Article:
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Airman1stclass 01-26-2014 05:01 PM

How smart are schutzhund trained dogs?
So I was just talking to a guy who is a k-9 handler and he told me that their dogs (who are not schutzhund trained but actually trained in 6 phases of aggression) can not tell the difference between a good guy and bad guy. (Which I understand) But lets say a handler and bad guy was rolling on the ground, and the handler called for his dog to attack, would the dog pick the bad guy r just bite the first person he sees? Next question. I know this is very unlikely, probably impossible, but lets say a robber new every command for your schutzhund dog. And he brakes in and you give your dog the attack command. Could the robber out your dog and have him attack you? Like I said pretty much impossible, but I'm just curious.

crackem 01-26-2014 05:46 PM

I'm never worried about someone learning commands and turning my dog against me. They can shout all the commands they want any dog worth a crap knows the difference.

That said, take any handler and roll him on the ground with a bad guy, a lot of dogs don't know who to bite and often bite the wrong guy. That's why it must be trained. A dog that has been thru that training is fine, but take one that hasn't been, pair him with a new handler and put him on the ground in a scuffle? he's as likely to get bite as the bad guy.

Mocha 01-26-2014 06:40 PM

Check out Police K9 magazine. Even just their site has great articles. If they're scuffling of the ground, the dog should have the INTENTION of getting the bad guy, however like stated below can at times grab the wrong person. I just read a story in which the k9 did grab the officer on accident, but once corrected immediately let go and scuffled for the other person. It's sort of how our thinking gets scrambled in quick situations, it can happen to the dog to.

As for the burglary thing, I couldn't tell you LOL. I've always wondered that because in training, the decoy sometimes calls the dog off. There's some good trainers on here, hopefully they'll chime in.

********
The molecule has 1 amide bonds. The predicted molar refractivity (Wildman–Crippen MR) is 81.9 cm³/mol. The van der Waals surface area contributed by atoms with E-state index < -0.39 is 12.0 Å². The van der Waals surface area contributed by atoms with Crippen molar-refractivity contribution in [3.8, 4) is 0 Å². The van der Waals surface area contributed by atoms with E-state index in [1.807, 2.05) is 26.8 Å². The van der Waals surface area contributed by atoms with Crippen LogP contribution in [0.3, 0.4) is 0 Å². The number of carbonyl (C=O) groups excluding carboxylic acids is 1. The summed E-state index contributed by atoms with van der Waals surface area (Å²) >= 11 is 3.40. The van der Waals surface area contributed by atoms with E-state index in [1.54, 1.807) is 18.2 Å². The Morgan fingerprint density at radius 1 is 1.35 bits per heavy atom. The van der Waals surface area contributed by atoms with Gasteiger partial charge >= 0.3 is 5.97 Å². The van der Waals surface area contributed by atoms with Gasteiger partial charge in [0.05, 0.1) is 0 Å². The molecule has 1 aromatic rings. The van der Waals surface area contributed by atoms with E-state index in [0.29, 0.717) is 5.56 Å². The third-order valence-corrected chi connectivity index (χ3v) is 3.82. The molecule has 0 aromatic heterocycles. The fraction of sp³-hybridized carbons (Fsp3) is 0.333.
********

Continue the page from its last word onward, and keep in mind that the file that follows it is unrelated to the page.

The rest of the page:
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Jax08 01-26-2014 06:56 PM

I don't think the LEO meant the dog would attack them. I would think it more likely he was saying when they send the dog out, it doesn't know if it's a good or bad guy.

These dogs are pretty smart. And they are not going to listen to strangers. There was a guy at a stable I used to go to. If I walked away from Jax, he would immediately go over to her and start saying "Sit. Sit. Sit." And she would look past him at me like "are you seeing this joker?"

They KNOW who their handlers are.

Now...could you get bitten in a frenzy while the dog was trying to get at the person you were wrestling with? Of course it could happen.

onyx'girl 01-26-2014 07:02 PM

The perp also leaks out fear pheromones that the dog hones in on. So searching is easier when they have that to go on.

Liz&Anna 01-26-2014 07:44 PM

I also second that I don't think someone else could control my dog, I use to do exercises with my non german shepherd Sam, I would put him in a down stay and have my friends try to release him or recall him. Sam never budged, they tried to mimic my voice and-nothing. I even left out of site. Sam remained. Anna is extremely smart, everyone says Sam is so smart. He knows allot BUT was extremely hard to work with, that being said if Sam could do this-Anna can.

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havery 01-27-2014 10:02 PM

Sofie isn't shutzhund trained, but Yann is (not titled, but he trained alongside his brother who is), and they both react similarly and intuitively to strangers. They come to attention around the man with hunched shoulders and darting eyes, but greet the next guy, though dressed similarly shaking my hand with wagging tails. I understand accidents happen, but I think for the most part most trained dogs will be able to easily distinguish the perp.

When we adopted Yann, he was trained to mostly the same German commands we trained Sofie to. But it took probably a couple weeks at least before he actually took us seriously as his leader. Sofie snaps at my every command, but is sluggish with it when my husband is alone with her, because he doesn't work with her as much. I VERY seriously doubt just any random stranger, especially one breaking into our home.

And my dogs aren't seriously trained, either (well, Yann isn't anymore). I imagine a true schutzhund dog would do better.

Sofie Rose born 08/2012